That rough stretch ended with a near-three-week stint on the injured list. Over his next four starts, Wilson yielded three runs over 26 innings for a 1.04 ERA, holding opponents to a .133 average.
"I needed to go back to the attitude I had in Brooklyn and St. Lucie, which was just pitching with 100 percent conviction, just knowing that my stuff can beat anybody," he said. "I just took that attitude into the last month and kind of rolled with it and had a pretty good finish to the year."
With an imposing build, Wilson looks as though he could probably play a pretty convincing Biff Tannen himself. But he doesn't possess overpowering stuff on the mound. His fastball tops out around 92 mph and he's reliant on a changeup, which he describes as his best pitch.
The offering made him very effective against lefties, particularly at Double-A. There, he got to log some innings in the same rotation as David Peterson, the Mets' No. 10 prospect, another 6-foot-6 imposing force who doesn't rely on blow-you-away stuff.
"I think there's advantages to being sort of a movement and location guy," he said. "You're able to keep your pitch count down. Induce weak contact, stuff like that. But I know David worked really hard this offseason; I worked really hard this offseason.
"Everyone is trying to get their velo up. ... It's a pretty big advantage. But there's definitely advantages to both, and it's a matter of taking your strengths and using it on the mound. And that's a lot of what I learned in that period of time in Binghamton as well."
When baseball returns, Wilson will be back in his own spotlight. It's on a very different stage than the one his father has reveled in for the past 35 years, but he is -- as his father once put it -- "performing live for live human beings."
The elder Wilson has nearly 150 acting credits to his name, including feature films and network television shows. He's performed in theater, standup comedy and is an accomplished painter. But he's fully aware of how most people will perceive his legacy.
"I watched it completely eat me alive and turn me into a billion pixelized images flashing through satellites and on televisions and everywhere," Wilson said while narrating a video about his artwork titled, I Am Pop Art. "The pop that I had watched and marveled at and celebrated chewed me up, spit me out and turned me into a human representation of a Campbell's Soup can."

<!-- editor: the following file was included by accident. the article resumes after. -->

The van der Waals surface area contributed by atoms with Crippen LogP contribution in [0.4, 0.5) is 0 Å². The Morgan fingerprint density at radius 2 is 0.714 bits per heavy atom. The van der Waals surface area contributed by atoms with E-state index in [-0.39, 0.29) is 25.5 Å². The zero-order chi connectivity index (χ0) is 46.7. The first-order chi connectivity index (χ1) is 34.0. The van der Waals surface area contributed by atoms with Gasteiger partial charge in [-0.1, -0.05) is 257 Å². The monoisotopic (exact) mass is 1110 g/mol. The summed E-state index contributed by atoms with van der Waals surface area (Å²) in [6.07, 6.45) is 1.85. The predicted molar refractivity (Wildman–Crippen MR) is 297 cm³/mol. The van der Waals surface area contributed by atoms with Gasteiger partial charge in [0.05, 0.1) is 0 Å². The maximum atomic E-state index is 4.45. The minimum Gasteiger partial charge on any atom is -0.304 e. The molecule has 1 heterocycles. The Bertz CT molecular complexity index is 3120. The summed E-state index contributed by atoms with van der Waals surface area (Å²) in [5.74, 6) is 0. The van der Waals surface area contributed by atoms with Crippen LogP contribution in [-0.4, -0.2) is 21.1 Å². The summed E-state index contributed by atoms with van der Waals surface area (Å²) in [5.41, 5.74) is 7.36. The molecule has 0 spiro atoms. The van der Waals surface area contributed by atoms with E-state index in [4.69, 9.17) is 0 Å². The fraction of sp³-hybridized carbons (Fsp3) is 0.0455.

That from a guy whose most recognizable character thought "butthead" to be the most cutting of insults. It's pretty obvious that Thomas Wilson is not Biff Tannen.
"So far from that in real life," his son noted.
By email, the actor said he and wife Caroline support his son's career from the sidelines. He's more comfortable speaking about Tannen in the nearly 35 years since the film's release.
• Wilson's father cheers on first professional hit
His 2009 standup special, Bigger than You, included a song with the repeated line, "Stop asking me the question," dispersed between familiar interrogative requests by people on the street who recognize him as that dude from that movie.
"Movies are pretend. Cars don't fly. Time travel doesn't exist. When a 5-foot, 2-inch guy punches me in the face, I don't get knocked unconscious," Wilson explained in the special. "I was president of the debating team. I played the tuba in the band. Paint your own picture."
He may not have ever behaved like Biff, but Wilson has joked that his 6-foot-3, 230-pound frame left him with limited casting options on Broadway. He painted a picture -- not literally, this time -- of his macho male relatives. He showed off "the recessive theater gene" and high-school sports experiences for the Mets prospect's father were limited to the marching band.
In Bigger than You, the elder Wilson recalled raising his only son, Tommy, the youngest of four children. Barbie doll parts were used as weaponry and his young lad even wondered what a rotating fan blade felt like.
"I wasn't allowed to go to the comedy events at a young age because most of the comedians were pretty vulgar, and my dad likes to stay away from that. He does a pretty clean act," the prospect said. "It was great once I got to high school to go watch his comedy and see his specials and stuff. I thought it was hilarious."
Bigger than You also covers Tommy's early Little League days, when Thomas was astonished to realize he wasn't "the most clueless" dad at the field. He's still working, but now he also plays the role of the eager fan at the Minor League baseball game.
"My dad loves coming to the games and cheering me on," Tommy said. "And he's not afraid to make his presence known by cheering me on. … He'll get after it, too. And he's not afraid to say a word or two to any umpire. ... He's electric. He brings the energy and it fires me up, man. I love having him at my games."
Gerard Gilberto is a contributor to MiLB.com. Follow and interact with him on Twitter, @Gerard_Gilberto.